Every Book I’ve Read So Far This Year (and Whether or Not You Should Read Them, Too)

When I started this blog back in August, I had intended to post book reviews of each book I read.

That didn’t happen for a number of reasons, the most influential being that I’m too lazy to write full essays about every book I read. So, I’ve decided to do a little roundup every three months of what I’ve read – using Goodreads to help me remember what I’ve read – and whether or not you should read these books, too.

 

JANUARY

Hons and Rebels by Jessica Mitford

What’s it about?

This is Jessica Mitford’s autobiography, covering her childhood with her famous aristocratic family in rural England, her socialist rebellion, marriage to her cousin Esmond Romilly and their adventures in Spain during the Spanish Civil War and pre-World War II America.

 

Did I like this book?

Yes. But I had a few problems with it. (You can read a little about that in this post.)

 

Should you read it? Why or why not?

Yes, I can think of a few reasons why you should read this book. You should read this book if you, like me, are an Anglophile and are therefore intrigued by the Mitford sisters. You should also read this book if you generally like engaging and funny personal essays or 20th century social history.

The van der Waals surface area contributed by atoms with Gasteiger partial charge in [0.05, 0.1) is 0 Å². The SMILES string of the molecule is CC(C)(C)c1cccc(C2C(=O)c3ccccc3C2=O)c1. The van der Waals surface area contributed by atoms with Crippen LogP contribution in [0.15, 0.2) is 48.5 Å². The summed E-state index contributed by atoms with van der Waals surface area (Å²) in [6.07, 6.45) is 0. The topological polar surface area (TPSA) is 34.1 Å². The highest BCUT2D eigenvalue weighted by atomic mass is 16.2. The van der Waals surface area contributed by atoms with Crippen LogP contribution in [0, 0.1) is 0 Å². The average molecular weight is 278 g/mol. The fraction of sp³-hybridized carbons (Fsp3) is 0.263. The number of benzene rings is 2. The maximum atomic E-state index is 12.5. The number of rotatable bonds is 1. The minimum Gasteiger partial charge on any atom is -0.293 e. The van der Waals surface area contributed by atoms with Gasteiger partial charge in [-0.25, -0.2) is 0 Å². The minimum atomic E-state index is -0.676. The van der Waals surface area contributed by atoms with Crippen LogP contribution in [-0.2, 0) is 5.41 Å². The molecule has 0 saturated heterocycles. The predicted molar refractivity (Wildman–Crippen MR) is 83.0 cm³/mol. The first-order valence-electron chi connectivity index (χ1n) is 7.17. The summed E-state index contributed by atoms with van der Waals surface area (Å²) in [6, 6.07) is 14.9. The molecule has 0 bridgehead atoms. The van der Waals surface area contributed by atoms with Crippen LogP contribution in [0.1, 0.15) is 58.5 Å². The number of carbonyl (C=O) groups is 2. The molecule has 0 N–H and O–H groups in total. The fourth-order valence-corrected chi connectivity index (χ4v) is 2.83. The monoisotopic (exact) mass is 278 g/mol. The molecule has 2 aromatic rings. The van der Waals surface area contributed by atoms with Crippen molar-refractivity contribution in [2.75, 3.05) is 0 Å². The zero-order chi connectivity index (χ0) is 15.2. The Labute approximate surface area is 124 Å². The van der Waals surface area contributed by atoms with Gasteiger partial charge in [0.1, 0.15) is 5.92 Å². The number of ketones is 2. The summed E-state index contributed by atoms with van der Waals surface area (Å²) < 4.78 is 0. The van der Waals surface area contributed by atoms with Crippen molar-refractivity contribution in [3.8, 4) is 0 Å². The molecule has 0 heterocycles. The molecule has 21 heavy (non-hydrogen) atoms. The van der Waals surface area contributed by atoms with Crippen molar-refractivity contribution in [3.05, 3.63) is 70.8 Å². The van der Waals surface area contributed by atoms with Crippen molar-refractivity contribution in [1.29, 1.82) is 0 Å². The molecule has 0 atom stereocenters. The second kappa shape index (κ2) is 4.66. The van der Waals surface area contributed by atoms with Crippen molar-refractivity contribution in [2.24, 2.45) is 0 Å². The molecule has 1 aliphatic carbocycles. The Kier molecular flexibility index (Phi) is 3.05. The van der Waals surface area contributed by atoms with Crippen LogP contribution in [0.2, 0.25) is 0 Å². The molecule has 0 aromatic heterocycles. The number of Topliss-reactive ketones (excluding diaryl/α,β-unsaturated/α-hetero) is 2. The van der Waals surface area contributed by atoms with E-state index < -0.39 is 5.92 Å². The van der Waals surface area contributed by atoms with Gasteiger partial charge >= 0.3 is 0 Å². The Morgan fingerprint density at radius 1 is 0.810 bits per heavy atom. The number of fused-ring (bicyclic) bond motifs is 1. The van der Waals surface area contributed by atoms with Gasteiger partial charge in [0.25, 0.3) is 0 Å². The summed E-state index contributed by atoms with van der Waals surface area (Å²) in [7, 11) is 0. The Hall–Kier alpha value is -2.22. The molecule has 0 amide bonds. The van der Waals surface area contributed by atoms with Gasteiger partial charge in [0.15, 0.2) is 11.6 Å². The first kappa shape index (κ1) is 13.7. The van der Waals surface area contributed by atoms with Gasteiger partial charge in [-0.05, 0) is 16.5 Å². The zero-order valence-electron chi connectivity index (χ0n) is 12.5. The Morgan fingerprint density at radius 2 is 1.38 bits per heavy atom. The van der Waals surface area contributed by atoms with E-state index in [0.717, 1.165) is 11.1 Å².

How Should A Person Be? by Sheila Heti

What’s it about?

This is a tough one to describe, but it’s basically about a fictionalized version of the author trying to write a play, have friends, talk about art and figure out how a person should be (duh).

 

Did I like this book?

Yes. I actually wrote a whole post about how much I liked it.

 

Should you read it? Why or why not?

Yes, I think so. My book club read it and many of the members disliked it. (Like, a lot.) But we had a great discussion about the book and many of its themes and I think you should read it simply because it will make you think. (Like, a lot.)

 

FEBRUARY

The Best American Short Stories 2012 ed. by Tom Perrotta and Heidi Pitlor

What’s it about?

Well, it’s a book of 20 short stories, so it’s about 20 different things.

 

Did I like this book?

On the whole, I liked it a medium amount. But that’s because I liked some stories and disliked others, so.

 

Should you read it? Why or why not?

If you like short stories or you want to try reading them for the first time since grade school, sure! I say go for it. There were quite a few stories (ahem, George Saunders) that I found difficult to get through. But there were also many stores that I really, really loved. (I would say Eric Puchner’s “Beautiful Monsters” is reason enough to buy this book because I don’t think you can find the whole story online.)

 

NW by Zadie Smith 

What’s it about?

It’s about a few people who grew up in the council estates of Northwest London and that has affected each of them.

 

Did I like this book?

I know “hate” is a strong word and all, but I feel OK saying that I hated this book. I wrote a whole thing about how much I didn’t like it. But then my book club discussed it and I hated it a lot less.

 

Should you read it? Why or why not?

No. I know, I know. You LOVE Zadie Smith. I do too. But I’m telling you not to read it. This book made no sense. Re-read White Teeth instead.